# Mannose

Not to be confused with Manos: The Hands of Fate.
Mannose

D-Mannopyranose

Fischer projections
Identifiers
CAS number 31103-86-3
PubChem 18950
ChemSpider 17893 D-mannopyranose
UNII PHA4727WTP
MeSH Mannose
ChEMBL CHEMBL469448
Properties
Molecular formula C6H12O6
Molar mass 180.16 g mol−1
Except where noted otherwise, data are given for materials in their standard state (at 25 °C (77 °F), 100 kPa)
(verify) (what is: /?)
Infobox references

Mannose is a sugar monomer of the aldohexose series of carbohydrates. Mannose is a C-2 epimer of glucose. Mannose is important in human metabolism, especially in the glycosylation of certain proteins. Several congenital disorders of glycosylation are associated with mutations in enzymes involved in mannose metabolism.[1]

## Structure

Mannose commonly exists as two different sized rings, the pyranose (six-membered) form and the furanose (five-membered) form. Each ring closure can have either an alpha or beta configuration at the anomeric position. The chemical rapidly undergoes isomerization among these four forms.

 α-D-Mannofuranose <1 % β-D-Mannofuranose <1 % α-D-Mannopyranose 67 % β-D-Mannopyranose 33 %

## Metabolism

Metabolism of common monosaccharides and related reactions

While much of the mannose used in glycosylation is believed to be derived from glucose, in cultured hepatoma (cancerous cells from the liver) cells, most of the mannose for glycoprotein biosynthesis comes from extracellular mannose, not glucose.[2] Many of the glycoproteins produced in the liver are secreted into the bloodstream, so dietary mannose is distributed throughout the body. [3]

Mannose is present in numerous glycoconjugates including N-linked glycosylation of proteins. C-mannosylation is also abundant and can be found in collagen-like regions.

The digestion of many polysaccharides and glycoproteins yields mannose which is phosphorylated by hexokinase to generate mannose-6-phosphate. Mannose-6-phosphate is converted to fructose-6-phosphate, by the enzyme phosphomannose isomerase, and then enters the glycolytic pathway or is converted to glucose-6-phosphate by the gluconeogenic pathway of hepatocytes.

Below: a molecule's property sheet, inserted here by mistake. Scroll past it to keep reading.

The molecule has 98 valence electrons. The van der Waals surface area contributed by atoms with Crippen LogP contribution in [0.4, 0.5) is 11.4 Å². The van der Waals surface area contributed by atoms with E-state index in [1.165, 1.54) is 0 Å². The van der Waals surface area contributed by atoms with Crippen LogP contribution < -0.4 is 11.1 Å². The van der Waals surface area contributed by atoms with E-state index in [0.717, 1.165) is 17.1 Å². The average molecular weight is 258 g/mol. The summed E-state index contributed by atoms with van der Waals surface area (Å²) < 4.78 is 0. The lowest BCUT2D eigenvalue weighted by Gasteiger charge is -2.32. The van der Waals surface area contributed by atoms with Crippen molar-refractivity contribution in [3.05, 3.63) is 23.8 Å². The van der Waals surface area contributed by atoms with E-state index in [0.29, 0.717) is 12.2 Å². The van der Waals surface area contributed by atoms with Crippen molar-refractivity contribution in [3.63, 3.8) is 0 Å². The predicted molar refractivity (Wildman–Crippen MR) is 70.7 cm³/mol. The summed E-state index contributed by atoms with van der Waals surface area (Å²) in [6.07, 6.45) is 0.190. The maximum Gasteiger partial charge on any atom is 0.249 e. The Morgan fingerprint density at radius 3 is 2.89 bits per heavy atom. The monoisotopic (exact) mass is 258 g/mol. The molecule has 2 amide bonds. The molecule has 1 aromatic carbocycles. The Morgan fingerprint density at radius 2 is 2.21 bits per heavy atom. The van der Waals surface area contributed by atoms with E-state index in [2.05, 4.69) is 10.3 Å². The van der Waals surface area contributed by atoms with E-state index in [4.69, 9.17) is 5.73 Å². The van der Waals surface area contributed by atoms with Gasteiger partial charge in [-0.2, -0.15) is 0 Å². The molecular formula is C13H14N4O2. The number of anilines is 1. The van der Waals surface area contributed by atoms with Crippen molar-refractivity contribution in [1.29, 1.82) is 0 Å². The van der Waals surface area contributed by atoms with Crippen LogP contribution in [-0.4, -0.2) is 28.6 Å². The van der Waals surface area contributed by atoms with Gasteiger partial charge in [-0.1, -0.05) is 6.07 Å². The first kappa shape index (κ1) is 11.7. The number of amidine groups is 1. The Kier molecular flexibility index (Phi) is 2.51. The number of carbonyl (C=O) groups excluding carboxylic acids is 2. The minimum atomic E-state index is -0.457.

## Biotechnology

Recombinant proteins produced in yeast may be subject to mannose addition in patterns different from those used by mammalian cells.[4] This difference in recombinant proteins from those normally produced in mammalian organisms may influence the effectiveness of vaccines.

## Formation

Mannose can be formed by the oxidation of mannitol.

It can also be formed from glucose in the Lobry-de Bruyn-van Ekenstein transformation.

## Etymology

The root of both "mannose" and "mannitol" is manna, which the Bible records as the food supplied to the Israelites during their journey in the region of Sinai. Several trees and shrubs can produce a substance called manna, such as the "manna tree" (Fraxinus ornus) from whose secretions mannitol was originally isolated.

## Configuration

Mannose differs from glucose by inversion of the C-2 chiral center. Mannose displays a $^4C_1$ pucker in the solution ring form.

This apparently simple change leads to the drastically different biochemistry of the two hexoses, as it does the remaining six aldohexoses.

## Mannose PTS Permease

Mannose XYZ permease Complex Diagram: Entry of PEP which donates a high energy phosphate that gets passed through the transporter system and eventually assist in the entry of mannose (in this example otherwise it would any hexose sugar) and results in the formation of mannose-6-phosphate.
Video illustration of the MANXYZ sugar transporter complex transferring the high energy phosphate for PEP to the other subunits of the complex

The PEP-dependent sugar transporting phosphotransferase system transports and simultaneously phosphorylates its sugar substrates. Mannose XYZ permease is a member of the family, with this distinct method being used by bacteria for sugar uptake particularly exogenous hexoses in the case of Mannose XYZ in order to release the phosphate esters into the cell cytoplasm in preparation for metabolism primarily through the route of glycolysis.[5] The MANXYZ transporter complex is also involved in infection of E. Coli by bacteriophage Lambda, with subunit ManX and ManY being sufficient for proper Lambda phage infection.[6] MANXYZ possesses four domains in three polypeptide chains; ManX, ManY, and ManZ. The ManX subunit forms a homodimer that is localized to the cytoplasmic side of the membrane. ManX contains two domains IIA and IIB linked by a hinge peptide with each domain containing a phosphorylation site and phosphoryl transfer occurs between both subunits.[7] ManX can be membrane bound or non-membrane bound.[6] The MANY and MANZ subunits are hydrophobic integral membrane proteins with six and one transmembrane alpha helical spanner(s).[8] The phosphoryl group of PEP is transferred to the imported sugar via E1 (Enzyme 1), HPr (Histidine Protein) phosphate carrier and then to the MANX, MANY, and MANZ subunits of the MANXYZ transportation complex which phosphorylate the entering hexose sugar creating a hexose-6-phosphate.